An MIT Alumni Association Publication

Alumni leave MIT armed with knowledge and a whole lot of memories. During Tech Reunions in 2023, the MIT Alumni Association asked returning alums what
else they had held onto since leaving campus. See their responses in this MITAA video and check out some of the photos below that alums sent in after. 

A photo grid of three photos showing MIT alumni holding out their Brass Rat rings
Walt Gibbons ’73, SM ’75, had the most popular response, provided by 22 of the 69 alums interviewed. He named his MIT Brass Rat.
A photo collage with two photos of MIT alum Alan Paul Lehotsky, left an old photo at MIT's graduation wearing Groucho glasses, and right him today wearing the same glasses
Alan Paul Lehotsky ’73 said that in addition to his Brass Rat, he still has the Groucho glasses he wore to graduation. He admitted that the mustache has not held up very well.
A photo of MIT alum Jeanne Yu sitting on a sign with large "MIT" letters outside with trees and leaves in the background
Jeanne Yu ’13 said, “The one thing I kept from MIT was my sense of resilience.”
A photo collage of MIT alum Elliot Owen (left) and two other photos showing aluminum flexures
Elliot Owen ’18, SM ’20, still has the precision-machined aluminum flexures that he used for his graduate research. “It is easy to create structures with a low stiffness in the direction of travel and high stiffness in all other directions,” he said. “I keep them on my bookshelf and show them off when I have people over. Most people are very surprised to see a solid piece of metal flex and move so easily and without friction.”
A photo collage of photos of MIT alum Amy (Schonsheck) Simpkins all three showing her wearing an MIT sweatshirt, one by herself, one with two other people, and another in a large group
Amy (Schonsheck) Simpkins ’03 got her Institute keepsake early—a “cheap hoodie sweatshirt that was on special at the Coop the first week of my freshman year.” She still wears it almost every day.
A photo of MIT alum Diane Marie McKnight holding a bronze oarlock (left) and a close up of the oarlock (right)
Diane Marie McKnight ’75, SM ’78, PhD ’79, kept a bronze oarlock used for securing an oar on a boat. “I sand-casted it myself as part of my last class in mechanical engineering, and I learned how to use a lathe,” she said.
A photo collage with three photos, one of MIT alum Morgan Ferguson, another a close up of a propeller, and another of an aircraft
“I kept a propeller from one of the first planes I ever built,” said Morgan Ferguson ’23. “It was a spare propeller from a plane that I worked on as part of a team of undergraduate and graduate students at MIT that develop aircraft for the annual AIAA [American Institute of Aeronautics and Astronautics] Design/Build/Fly competition. I continue to work on these planes.” His latest aircraft is pictured above right.

Watch the video


This article also appears in the May/June issue of MIT Alumni News magazine, published by MIT Technology Review.

Comments

Benjamin Jordan

Sat, 05/18/2024 12:38pm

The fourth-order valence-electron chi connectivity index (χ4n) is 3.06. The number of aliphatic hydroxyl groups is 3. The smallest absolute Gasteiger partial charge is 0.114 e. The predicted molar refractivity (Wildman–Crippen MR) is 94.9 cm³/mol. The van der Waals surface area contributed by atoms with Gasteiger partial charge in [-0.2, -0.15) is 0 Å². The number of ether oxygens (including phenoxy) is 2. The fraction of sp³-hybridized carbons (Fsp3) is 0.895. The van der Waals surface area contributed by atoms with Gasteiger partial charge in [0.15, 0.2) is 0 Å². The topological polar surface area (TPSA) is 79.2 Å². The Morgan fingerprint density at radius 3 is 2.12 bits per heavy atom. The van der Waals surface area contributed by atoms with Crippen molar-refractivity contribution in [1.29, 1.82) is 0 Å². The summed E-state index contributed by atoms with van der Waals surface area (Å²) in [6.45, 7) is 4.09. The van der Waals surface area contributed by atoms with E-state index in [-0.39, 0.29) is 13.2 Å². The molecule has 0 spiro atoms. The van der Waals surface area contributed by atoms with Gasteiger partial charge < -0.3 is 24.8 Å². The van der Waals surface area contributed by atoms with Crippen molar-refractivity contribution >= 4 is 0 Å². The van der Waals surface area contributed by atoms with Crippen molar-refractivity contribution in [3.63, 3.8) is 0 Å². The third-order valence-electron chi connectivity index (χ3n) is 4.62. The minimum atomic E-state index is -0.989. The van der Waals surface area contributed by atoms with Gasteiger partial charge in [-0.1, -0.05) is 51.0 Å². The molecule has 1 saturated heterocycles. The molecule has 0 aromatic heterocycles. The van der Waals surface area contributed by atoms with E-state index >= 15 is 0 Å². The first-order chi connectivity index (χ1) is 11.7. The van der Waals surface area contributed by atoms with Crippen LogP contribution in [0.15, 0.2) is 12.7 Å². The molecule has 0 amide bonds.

I wear my brass rat every day. In my job (I have worked for The Coca-Cola Company ever since I graduated in 1996), I have been to over fifty countries, and there are times when people recognize it in faraway places. Once I was on an airport shuttle in Singapore and I heard someone say, “nice ‘rat.” Great conversation starter and connection maker…always!!!

Mark Camenzind

Sat, 05/18/2024 7:01pm

I still have Aluminum bicycle I machined from scratch in 1976 during IAP Mechanical Engineering Course. Gary Klein helped with course and he created Klein Bicycles, when Al frames were still very rare. All frames used to be steel, like 531 alloy. The sealed aircraft bearings have never been lubricated in almost 50 years. Have found memories also of Professor Daniel Schaefer Kemp who taught organic chem and who I did UROP for 1.5 years. Too bad Covid did him in. ):

Edward Kwok

Wed, 05/22/2024 6:50pm

A story:

One Friday night, a man walked into a bar in Harvard Square. He looked around and approached a target:

Man: Do you know that the expected value of a sum is the sum of the expected values?

Target: If and only if the variables are independently and identically distributed, and I am with someone.

Brian Leibowitz

Tue, 06/04/2024 4:24am

I still have the girlfriend (now also wife) that I found in 54-100 during an LSC movie almost 40 years ago.

Jeffrey Vandegrift

Tue, 06/04/2024 4:18pm

When I arrived at MIT in '74 MIT the news was full of articles about the late Vannevar Bush. As an off-campus student I needed furniture and headed over to The Technology Matrons of MIT. They pointed me to a collection of identical desks, small but usable. $15 later I was populating my new desk. As I pulled the center drawer all the way out for the first time I found a carved inscription
--------------------
V.BUSH
'10
--------------------
The ' character had a mirror image C shape to it.

Given that Bush was at Tufts in '10... my theory continues to be that the collection of desks originated at Tufts. After a basement flood I kept the drawer and ditched the rest and a few years later I cut out a roughly 5x8 section of the drawer and keep it prominently displayed on my desk.